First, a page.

Asiana Airlines Passengers' 911 Calls Released: 'We're Trying to Keep Her Alive'
Asiana flight attendants were initially told not to evacuate, NTSB says.
July 11, 2013— -- Panicked passengers on Asiana Airlines Flight 214 pleaded with 911 operators to send first responders and ambulances to help the injured victims minutes after the plane crash-landed at San Francisco International Airport last weekend.
"We've been down on the ground, I don't know, 20 minutes, a half-hour," one woman said in a call to 911. "There are people waiting on the tarmac with critical injuries. We're almost losing a woman here. We're trying to keep her alive ..."
Another caller told a 911 operator that more help was needed to tend to the more than 180 injured passengers on the Boeing 777.
"We just crashed-landed on the airline and it looks like help's coming, but not too many ambulances," one caller said.
The 911 calls were released by the California Highway Patrol late Wednesday after National Transportation Safety Board Chairwoman Deborah Hersman said flight attendants were initially told by the pilot not to evacuate the airplane.
It was not until 90 second later, when a flight attendant saw flames, that the doors of the Boeing 777 were opened and passengers and crew began evacuating, Hersman said at a news conference.
"Hindsight is 20/20," she said. "We need to understand what they were thinking, what their procedures are, whether they complied with these, whether that evacuation proceeded in a timely manner."
Additionally, Hersman said three flight attendants had been ejected from the plane on impact. At a Tuesday news conference, it had been reported that two flight attendants had been flung onto the runway.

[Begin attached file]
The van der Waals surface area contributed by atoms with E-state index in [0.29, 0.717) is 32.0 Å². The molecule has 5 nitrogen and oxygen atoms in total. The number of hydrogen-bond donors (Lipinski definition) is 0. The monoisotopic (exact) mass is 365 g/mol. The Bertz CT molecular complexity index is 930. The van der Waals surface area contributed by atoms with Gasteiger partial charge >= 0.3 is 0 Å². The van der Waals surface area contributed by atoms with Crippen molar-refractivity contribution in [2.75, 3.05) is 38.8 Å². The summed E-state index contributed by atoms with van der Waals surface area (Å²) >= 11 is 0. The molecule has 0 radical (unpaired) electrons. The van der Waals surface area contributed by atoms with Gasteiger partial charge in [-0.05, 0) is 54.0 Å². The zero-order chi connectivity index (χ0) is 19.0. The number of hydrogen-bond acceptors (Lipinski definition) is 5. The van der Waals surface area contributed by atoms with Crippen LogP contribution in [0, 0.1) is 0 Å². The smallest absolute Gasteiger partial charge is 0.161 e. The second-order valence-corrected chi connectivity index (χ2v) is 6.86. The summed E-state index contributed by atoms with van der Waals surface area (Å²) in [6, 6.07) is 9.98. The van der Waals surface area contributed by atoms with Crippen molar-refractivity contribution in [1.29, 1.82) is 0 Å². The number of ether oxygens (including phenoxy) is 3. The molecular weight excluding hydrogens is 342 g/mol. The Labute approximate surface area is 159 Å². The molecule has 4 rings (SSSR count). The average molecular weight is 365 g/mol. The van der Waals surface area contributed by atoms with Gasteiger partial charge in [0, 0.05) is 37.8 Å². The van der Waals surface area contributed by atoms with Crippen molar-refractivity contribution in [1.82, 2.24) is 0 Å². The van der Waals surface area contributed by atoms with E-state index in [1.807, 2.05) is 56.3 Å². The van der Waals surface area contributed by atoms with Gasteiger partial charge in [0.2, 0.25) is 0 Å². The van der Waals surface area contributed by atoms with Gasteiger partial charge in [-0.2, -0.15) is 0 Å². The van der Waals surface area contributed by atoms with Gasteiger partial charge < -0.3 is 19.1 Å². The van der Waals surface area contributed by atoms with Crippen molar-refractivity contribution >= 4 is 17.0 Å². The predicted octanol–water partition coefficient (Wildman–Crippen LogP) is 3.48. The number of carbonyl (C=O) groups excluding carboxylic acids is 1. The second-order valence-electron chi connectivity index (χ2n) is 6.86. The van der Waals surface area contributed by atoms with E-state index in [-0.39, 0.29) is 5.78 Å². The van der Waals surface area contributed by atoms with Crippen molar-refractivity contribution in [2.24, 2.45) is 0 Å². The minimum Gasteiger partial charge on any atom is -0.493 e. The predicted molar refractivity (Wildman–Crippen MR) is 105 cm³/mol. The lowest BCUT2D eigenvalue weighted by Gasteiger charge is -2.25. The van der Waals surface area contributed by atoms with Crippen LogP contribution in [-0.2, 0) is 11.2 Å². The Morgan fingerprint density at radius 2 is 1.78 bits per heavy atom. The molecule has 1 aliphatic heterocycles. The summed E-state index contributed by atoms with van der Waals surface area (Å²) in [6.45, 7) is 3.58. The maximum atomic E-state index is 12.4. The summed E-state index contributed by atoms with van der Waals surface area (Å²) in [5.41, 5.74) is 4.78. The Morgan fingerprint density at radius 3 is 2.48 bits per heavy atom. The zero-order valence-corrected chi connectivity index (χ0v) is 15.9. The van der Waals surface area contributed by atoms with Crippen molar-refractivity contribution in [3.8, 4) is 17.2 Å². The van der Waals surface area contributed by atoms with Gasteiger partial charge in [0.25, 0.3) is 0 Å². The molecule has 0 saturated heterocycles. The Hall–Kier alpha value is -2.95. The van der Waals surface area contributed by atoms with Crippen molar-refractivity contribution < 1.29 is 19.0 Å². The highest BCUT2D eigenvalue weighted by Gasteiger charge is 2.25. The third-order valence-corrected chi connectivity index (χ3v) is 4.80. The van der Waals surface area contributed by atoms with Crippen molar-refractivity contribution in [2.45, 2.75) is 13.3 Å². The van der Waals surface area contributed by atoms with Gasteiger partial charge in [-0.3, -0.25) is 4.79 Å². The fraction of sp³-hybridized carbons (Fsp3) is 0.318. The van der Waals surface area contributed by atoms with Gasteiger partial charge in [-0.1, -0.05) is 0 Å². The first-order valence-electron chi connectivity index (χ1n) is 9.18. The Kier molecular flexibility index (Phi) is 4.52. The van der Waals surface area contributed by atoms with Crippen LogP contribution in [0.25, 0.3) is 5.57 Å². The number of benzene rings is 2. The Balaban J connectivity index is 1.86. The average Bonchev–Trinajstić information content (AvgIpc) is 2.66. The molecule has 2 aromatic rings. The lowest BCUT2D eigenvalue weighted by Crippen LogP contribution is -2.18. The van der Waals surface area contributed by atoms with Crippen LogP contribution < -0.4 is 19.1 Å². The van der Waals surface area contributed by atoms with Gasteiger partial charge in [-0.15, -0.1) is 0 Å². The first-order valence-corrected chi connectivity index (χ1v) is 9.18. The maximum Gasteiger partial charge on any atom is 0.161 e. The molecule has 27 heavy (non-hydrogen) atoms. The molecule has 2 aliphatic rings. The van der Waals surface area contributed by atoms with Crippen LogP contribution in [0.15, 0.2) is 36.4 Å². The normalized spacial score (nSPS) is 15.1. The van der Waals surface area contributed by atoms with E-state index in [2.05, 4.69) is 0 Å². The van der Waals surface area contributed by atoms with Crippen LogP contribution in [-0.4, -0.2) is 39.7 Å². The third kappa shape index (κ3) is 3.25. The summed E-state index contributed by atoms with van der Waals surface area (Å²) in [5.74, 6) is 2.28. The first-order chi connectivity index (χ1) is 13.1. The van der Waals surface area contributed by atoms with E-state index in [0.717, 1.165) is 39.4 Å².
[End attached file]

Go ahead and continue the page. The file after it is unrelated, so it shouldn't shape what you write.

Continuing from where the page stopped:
While six of the 12-member flight crew remain hospitalized, those who have been released, including a woman in a wheelchair, made a brief appearance Wednesday afternoon at San Francisco International Airport but were too distraught to speak.
With their heads bowed and some weeping, the flight attendants surrounded cabin manager Lee Yoon Hye, who made a brief statement through a translator.
"I hope all the families who have suffered losses from this accident to recover as quickly as possible and they're in my prayers," she said.
Meanwhile, Hersman said NTSB investigators are hoping to interview the remaining flight attendants as they probe what caused the crash.
She said the pilot of the plane told investigators he was temporarily blinded by a light at 500 feet as he approached the airport, but she declined to speculate on what could have caused the problem.
"We need to understand exactly what that is," she said, calling it "a temporary issue."
Federal investigators have yet to indicate whether the crash can be attributed to pilot error, while they continue to analyze data recovered from the plane's black boxes.
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